I was also inspired by the fact that NODE.London, was a non curatorial 
project. To me, this was an evolutionary decision and actually quite 
brave. Many curators might (of course) criticize such a move, due to 
their own way of working. NODE.London has broken the away from using 
traditional curation so that there other processes are explored and more 
media art could to be seen and represented. The content had to rise up 
from the roots of what the nodes themselves had to offer from 
social/local perspectives, as well their own curatorial intentions- not 
from top down, as in anyone telling the nodes what to show. Offering an 
alternative and more up to date, contemporary version of media arts that 
is being acknowledged and distributed for all to see.

It is a misinformed (subjective and political) myth that a curated 
project is better than a non curated project. Let's face it, there are 
bad curators and good curators, just as with all things in life.

If the season of media arts in London was to have any authentic, 
critical effect and was to actually engage itself culturally to a wider 
audience, beyond its own usual/prescribed circles. The brave decision 
had to be made of stepping forward and beyond tried and tested formulas. 
This meant not only supporting those who were either well written about 
already within historical contexts and canons. It had to also not fall 
easy prey to the simplistic desire of 'star-making'. This meant making a 
conscious effort in supporting projects and artists who do not possess 
cultural currency or agency from within media art-circle defaults, 
facilitating a space for them to emerge.

The activities and social changes of NODE.London are changed by the 
people who become part of it. It is not a machine or an art product but 
an ever changing scale-free network, of networks consisting of human 
beings, who have got involved mainly because they want something special 
to happen. Call it Utopian, call it whatever you fancy- there is no 
denying which ever way you choose to slice it that, this season of media 
arts is going to have quite an impact on the scene on London and the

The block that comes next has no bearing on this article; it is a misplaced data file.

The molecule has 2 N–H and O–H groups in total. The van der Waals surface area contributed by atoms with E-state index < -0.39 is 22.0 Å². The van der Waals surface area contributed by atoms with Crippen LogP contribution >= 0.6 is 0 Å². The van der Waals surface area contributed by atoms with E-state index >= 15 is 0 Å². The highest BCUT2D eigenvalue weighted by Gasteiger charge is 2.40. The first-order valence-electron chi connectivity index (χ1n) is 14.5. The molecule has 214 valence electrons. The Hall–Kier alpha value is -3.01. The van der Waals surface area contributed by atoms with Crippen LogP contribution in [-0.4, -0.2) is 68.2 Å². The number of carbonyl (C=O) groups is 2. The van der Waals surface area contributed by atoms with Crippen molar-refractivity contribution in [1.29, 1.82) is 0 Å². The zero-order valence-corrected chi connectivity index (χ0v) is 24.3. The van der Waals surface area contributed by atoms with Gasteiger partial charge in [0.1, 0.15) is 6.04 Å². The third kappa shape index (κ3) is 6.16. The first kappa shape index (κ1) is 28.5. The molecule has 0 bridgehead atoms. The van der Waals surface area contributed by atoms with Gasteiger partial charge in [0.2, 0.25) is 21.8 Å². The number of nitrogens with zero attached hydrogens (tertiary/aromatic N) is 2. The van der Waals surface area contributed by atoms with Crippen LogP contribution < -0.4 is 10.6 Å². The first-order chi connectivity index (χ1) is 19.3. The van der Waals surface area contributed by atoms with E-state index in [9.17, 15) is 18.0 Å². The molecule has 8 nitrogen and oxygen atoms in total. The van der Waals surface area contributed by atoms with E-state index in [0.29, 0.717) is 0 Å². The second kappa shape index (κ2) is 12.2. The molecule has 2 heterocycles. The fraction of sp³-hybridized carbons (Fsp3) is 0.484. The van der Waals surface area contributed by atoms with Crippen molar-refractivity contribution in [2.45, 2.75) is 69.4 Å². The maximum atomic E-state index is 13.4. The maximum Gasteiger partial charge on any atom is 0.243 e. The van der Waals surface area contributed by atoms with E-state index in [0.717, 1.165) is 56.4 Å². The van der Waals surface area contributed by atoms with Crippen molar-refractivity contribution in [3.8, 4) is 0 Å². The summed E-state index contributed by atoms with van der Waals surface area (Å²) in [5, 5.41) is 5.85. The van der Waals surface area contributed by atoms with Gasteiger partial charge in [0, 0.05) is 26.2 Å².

rest of media arts culture internationally.

Instead of funding work to be created, we all implement a strategy that 
allowed the venues to set up technical resources so that they are able 
to show media art projects. Not only that, there are over 40 venues and 
over 90 projects exhibiting media arts during the season, which is 
positive for all concerned.

I remember someone wrote last year in Mute, that there were no venues 
for media art to be found in London. Well- that has changed now and we 
should celebrate that fact and explore what has led to this resurgence 
of media arts in London.

------------>much respect to all who frequent on this list.
It would be really interesting to know what others think about NODE.London.

marc garrett

The new NODE.London site:
http://nodel.org/

If you wish to read a collaborative text about NODE.London by myself and 
Ruth Catlow from Furtherfield.org & HTTP, it can be found here: 
http://www.mazine.ws/NODE.L_Interdependence

If you want to delve into the finer workings of NODE.London, visit the 
wiki, http://smal.omweb.org/modules/newbb/ where the history of the 
project sits.

_______________next>

 From Simon Biggs:

I think what Marc has written about Node is very thoughtful and clear 
and of course it causes one to question a lack of involvement with Node.

Although I do not currently live in London I still identify myself as, 
if anything, a Londoner. But I guess the four hour drive puts me off 
getting to meetings. I am also very busy. That is no excuse of course, 
as everybody is busy.

Perhaps there is the perception that Node is all about a new generation 
of artists? It is wrong to say there has never been anything like it in 
London before. Anybody who was involved, in whatever way, in earlier 
grass-roots initiatives in London around live art, video art or media 
art will know that the same sort of buzz was the case. These were all 
very exciting developments, with a real sense of momentum and the 
emergent sense that things might change. It is possible that some of 
those who were involved in previous events, who might be expected to be 
involved this time, are standing back letting a different group of 
people take the intitiative (although I am aware that some "old hands" 
are involved in Node).

It should also be observed that due to those earlier initiatives things 
did change, a little. Not enough to avoid a sense of disillusionment for 
some, but they did change. It will be interesting to see what happens